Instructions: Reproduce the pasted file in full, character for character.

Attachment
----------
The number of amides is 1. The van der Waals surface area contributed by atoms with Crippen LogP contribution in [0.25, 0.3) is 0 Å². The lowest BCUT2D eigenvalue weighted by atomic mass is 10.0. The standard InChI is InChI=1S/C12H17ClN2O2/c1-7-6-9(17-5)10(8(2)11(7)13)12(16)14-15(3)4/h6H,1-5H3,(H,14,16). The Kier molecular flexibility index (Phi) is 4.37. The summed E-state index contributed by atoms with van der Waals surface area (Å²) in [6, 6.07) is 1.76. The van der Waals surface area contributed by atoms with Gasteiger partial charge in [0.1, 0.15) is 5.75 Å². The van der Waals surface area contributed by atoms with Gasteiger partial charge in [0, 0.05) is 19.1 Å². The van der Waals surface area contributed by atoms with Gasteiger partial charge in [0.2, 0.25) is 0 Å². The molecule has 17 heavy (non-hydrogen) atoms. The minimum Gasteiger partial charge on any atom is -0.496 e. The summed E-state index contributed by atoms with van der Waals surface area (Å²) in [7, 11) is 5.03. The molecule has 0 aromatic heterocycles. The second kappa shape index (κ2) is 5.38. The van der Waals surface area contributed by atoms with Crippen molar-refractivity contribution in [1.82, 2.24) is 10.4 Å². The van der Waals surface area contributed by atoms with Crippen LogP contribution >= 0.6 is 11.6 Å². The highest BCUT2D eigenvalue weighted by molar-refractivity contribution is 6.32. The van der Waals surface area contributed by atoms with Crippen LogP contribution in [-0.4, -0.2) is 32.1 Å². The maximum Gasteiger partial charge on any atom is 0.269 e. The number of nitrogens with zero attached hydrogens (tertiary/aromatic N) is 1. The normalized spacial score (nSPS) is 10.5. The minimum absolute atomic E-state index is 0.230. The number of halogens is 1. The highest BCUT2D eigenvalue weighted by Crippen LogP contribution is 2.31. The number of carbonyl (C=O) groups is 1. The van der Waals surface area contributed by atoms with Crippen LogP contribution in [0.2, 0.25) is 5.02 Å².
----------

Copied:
The number of amides is 1. The van der Waals surface area contributed by atoms with Crippen LogP contribution in [0.25, 0.3) is 0 Å². The lowest BCUT2D eigenvalue weighted by atomic mass is 10.0. The standard InChI is InChI=1S/C12H17ClN2O2/c1-7-6-9(17-5)10(8(2)11(7)13)12(16)14-15(3)4/h6H,1-5H3,(H,14,16). The Kier molecular flexibility index (Phi) is 4.37. The summed E-state index contributed by atoms with van der Waals surface area (Å²) in [6, 6.07) is 1.76. The van der Waals surface area contributed by atoms with Gasteiger partial charge in [0.1, 0.15) is 5.75 Å². The van der Waals surface area contributed by atoms with Gasteiger partial charge in [0, 0.05) is 19.1 Å². The van der Waals surface area contributed by atoms with Gasteiger partial charge in [0.2, 0.25) is 0 Å². The molecule has 17 heavy (non-hydrogen) atoms. The minimum Gasteiger partial charge on any atom is -0.496 e. The summed E-state index contributed by atoms with van der Waals surface area (Å²) in [7, 11) is 5.03. The molecule has 0 aromatic heterocycles. The second kappa shape index (κ2) is 5.38. The van der Waals surface area contributed by atoms with Crippen molar-refractivity contribution in [1.82, 2.24) is 10.4 Å². The van der Waals surface area contributed by atoms with Crippen LogP contribution >= 0.6 is 11.6 Å². The highest BCUT2D eigenvalue weighted by molar-refractivity contribution is 6.32. The van der Waals surface area contributed by atoms with Crippen LogP contribution in [-0.4, -0.2) is 32.1 Å². The maximum Gasteiger partial charge on any atom is 0.269 e. The number of nitrogens with zero attached hydrogens (tertiary/aromatic N) is 1. The normalized spacial score (nSPS) is 10.5. The minimum absolute atomic E-state index is 0.230. The number of halogens is 1. The highest BCUT2D eigenvalue weighted by Crippen LogP contribution is 2.31. The number of carbonyl (C=O) groups is 1. The van der Waals surface area contributed by atoms with Crippen LogP contribution in [0.2, 0.25) is 5.02 Å².